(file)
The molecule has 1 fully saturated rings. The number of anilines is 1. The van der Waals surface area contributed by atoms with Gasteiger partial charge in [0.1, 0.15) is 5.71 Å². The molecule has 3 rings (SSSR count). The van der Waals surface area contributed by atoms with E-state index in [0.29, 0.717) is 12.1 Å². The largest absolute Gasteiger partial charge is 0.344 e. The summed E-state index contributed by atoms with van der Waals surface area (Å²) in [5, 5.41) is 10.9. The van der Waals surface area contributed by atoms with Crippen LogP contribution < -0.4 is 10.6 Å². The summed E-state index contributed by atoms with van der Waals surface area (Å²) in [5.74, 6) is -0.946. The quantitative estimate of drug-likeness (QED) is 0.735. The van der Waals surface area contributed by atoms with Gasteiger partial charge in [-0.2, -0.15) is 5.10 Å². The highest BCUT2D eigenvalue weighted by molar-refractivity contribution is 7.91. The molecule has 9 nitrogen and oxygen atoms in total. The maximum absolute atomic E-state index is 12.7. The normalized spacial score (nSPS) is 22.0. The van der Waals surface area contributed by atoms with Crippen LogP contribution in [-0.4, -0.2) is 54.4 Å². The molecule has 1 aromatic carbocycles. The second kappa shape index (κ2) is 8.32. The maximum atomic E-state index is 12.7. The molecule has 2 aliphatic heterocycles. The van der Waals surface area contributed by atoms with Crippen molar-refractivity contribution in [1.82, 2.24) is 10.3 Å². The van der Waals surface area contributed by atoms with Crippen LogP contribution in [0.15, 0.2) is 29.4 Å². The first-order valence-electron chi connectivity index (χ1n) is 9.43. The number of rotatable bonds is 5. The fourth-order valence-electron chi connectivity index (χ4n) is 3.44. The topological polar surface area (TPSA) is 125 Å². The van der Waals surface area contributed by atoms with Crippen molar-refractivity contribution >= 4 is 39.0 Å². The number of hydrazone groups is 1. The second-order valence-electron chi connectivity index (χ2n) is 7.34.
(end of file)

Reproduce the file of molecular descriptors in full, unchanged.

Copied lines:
The molecule has 1 fully saturated rings. The number of anilines is 1. The van der Waals surface area contributed by atoms with Gasteiger partial charge in [0.1, 0.15) is 5.71 Å². The molecule has 3 rings (SSSR count). The van der Waals surface area contributed by atoms with E-state index in [0.29, 0.717) is 12.1 Å². The largest absolute Gasteiger partial charge is 0.344 e. The summed E-state index contributed by atoms with van der Waals surface area (Å²) in [5, 5.41) is 10.9. The van der Waals surface area contributed by atoms with Crippen LogP contribution < -0.4 is 10.6 Å². The summed E-state index contributed by atoms with van der Waals surface area (Å²) in [5.74, 6) is -0.946. The quantitative estimate of drug-likeness (QED) is 0.735. The van der Waals surface area contributed by atoms with Gasteiger partial charge in [-0.2, -0.15) is 5.10 Å². The highest BCUT2D eigenvalue weighted by molar-refractivity contribution is 7.91. The molecule has 9 nitrogen and oxygen atoms in total. The maximum absolute atomic E-state index is 12.7. The normalized spacial score (nSPS) is 22.0. The van der Waals surface area contributed by atoms with Crippen LogP contribution in [-0.4, -0.2) is 54.4 Å². The molecule has 1 aromatic carbocycles. The second kappa shape index (κ2) is 8.32. The maximum atomic E-state index is 12.7. The molecule has 2 aliphatic heterocycles. The van der Waals surface area contributed by atoms with Crippen molar-refractivity contribution in [1.82, 2.24) is 10.3 Å². The van der Waals surface area contributed by atoms with Crippen LogP contribution in [0.15, 0.2) is 29.4 Å². The first-order valence-electron chi connectivity index (χ1n) is 9.43. The number of rotatable bonds is 5. The fourth-order valence-electron chi connectivity index (χ4n) is 3.44. The topological polar surface area (TPSA) is 125 Å². The van der Waals surface area contributed by atoms with Crippen molar-refractivity contribution >= 4 is 39.0 Å². The number of hydrazone groups is 1. The second-order valence-electron chi connectivity index (χ2n) is 7.34.